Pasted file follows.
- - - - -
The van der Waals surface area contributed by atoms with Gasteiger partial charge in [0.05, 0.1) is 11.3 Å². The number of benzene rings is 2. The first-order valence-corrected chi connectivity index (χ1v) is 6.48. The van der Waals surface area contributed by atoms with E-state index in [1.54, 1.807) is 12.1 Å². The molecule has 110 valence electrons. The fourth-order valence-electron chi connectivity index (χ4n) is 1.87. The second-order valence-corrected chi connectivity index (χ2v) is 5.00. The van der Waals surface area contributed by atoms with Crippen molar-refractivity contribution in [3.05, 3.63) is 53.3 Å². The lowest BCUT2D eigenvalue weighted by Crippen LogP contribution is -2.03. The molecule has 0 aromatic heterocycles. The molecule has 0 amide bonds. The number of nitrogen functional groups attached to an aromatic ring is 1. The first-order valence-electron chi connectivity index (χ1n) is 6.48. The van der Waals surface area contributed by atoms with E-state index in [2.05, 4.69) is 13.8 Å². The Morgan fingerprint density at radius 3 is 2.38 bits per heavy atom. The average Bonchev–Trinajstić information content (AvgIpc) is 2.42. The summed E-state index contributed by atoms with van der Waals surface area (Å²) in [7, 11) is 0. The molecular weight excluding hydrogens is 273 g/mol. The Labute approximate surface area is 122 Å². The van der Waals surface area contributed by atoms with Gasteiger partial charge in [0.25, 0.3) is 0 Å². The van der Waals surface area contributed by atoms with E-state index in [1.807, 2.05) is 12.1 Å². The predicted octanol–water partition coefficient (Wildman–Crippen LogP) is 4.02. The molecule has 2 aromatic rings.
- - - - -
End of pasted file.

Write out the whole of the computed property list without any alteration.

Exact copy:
The van der Waals surface area contributed by atoms with Gasteiger partial charge in [0.05, 0.1) is 11.3 Å². The number of benzene rings is 2. The first-order valence-corrected chi connectivity index (χ1v) is 6.48. The van der Waals surface area contributed by atoms with E-state index in [1.54, 1.807) is 12.1 Å². The molecule has 110 valence electrons. The fourth-order valence-electron chi connectivity index (χ4n) is 1.87. The second-order valence-corrected chi connectivity index (χ2v) is 5.00. The van der Waals surface area contributed by atoms with Crippen molar-refractivity contribution in [3.05, 3.63) is 53.3 Å². The lowest BCUT2D eigenvalue weighted by Crippen LogP contribution is -2.03. The molecule has 0 aromatic heterocycles. The molecule has 0 amide bonds. The number of nitrogen functional groups attached to an aromatic ring is 1. The first-order valence-electron chi connectivity index (χ1n) is 6.48. The van der Waals surface area contributed by atoms with E-state index in [2.05, 4.69) is 13.8 Å². The Morgan fingerprint density at radius 3 is 2.38 bits per heavy atom. The average Bonchev–Trinajstić information content (AvgIpc) is 2.42. The summed E-state index contributed by atoms with van der Waals surface area (Å²) in [7, 11) is 0. The molecular weight excluding hydrogens is 273 g/mol. The Labute approximate surface area is 122 Å². The van der Waals surface area contributed by atoms with Gasteiger partial charge in [0.25, 0.3) is 0 Å². The van der Waals surface area contributed by atoms with E-state index in [1.807, 2.05) is 12.1 Å². The predicted octanol–water partition coefficient (Wildman–Crippen LogP) is 4.02. The molecule has 2 aromatic rings.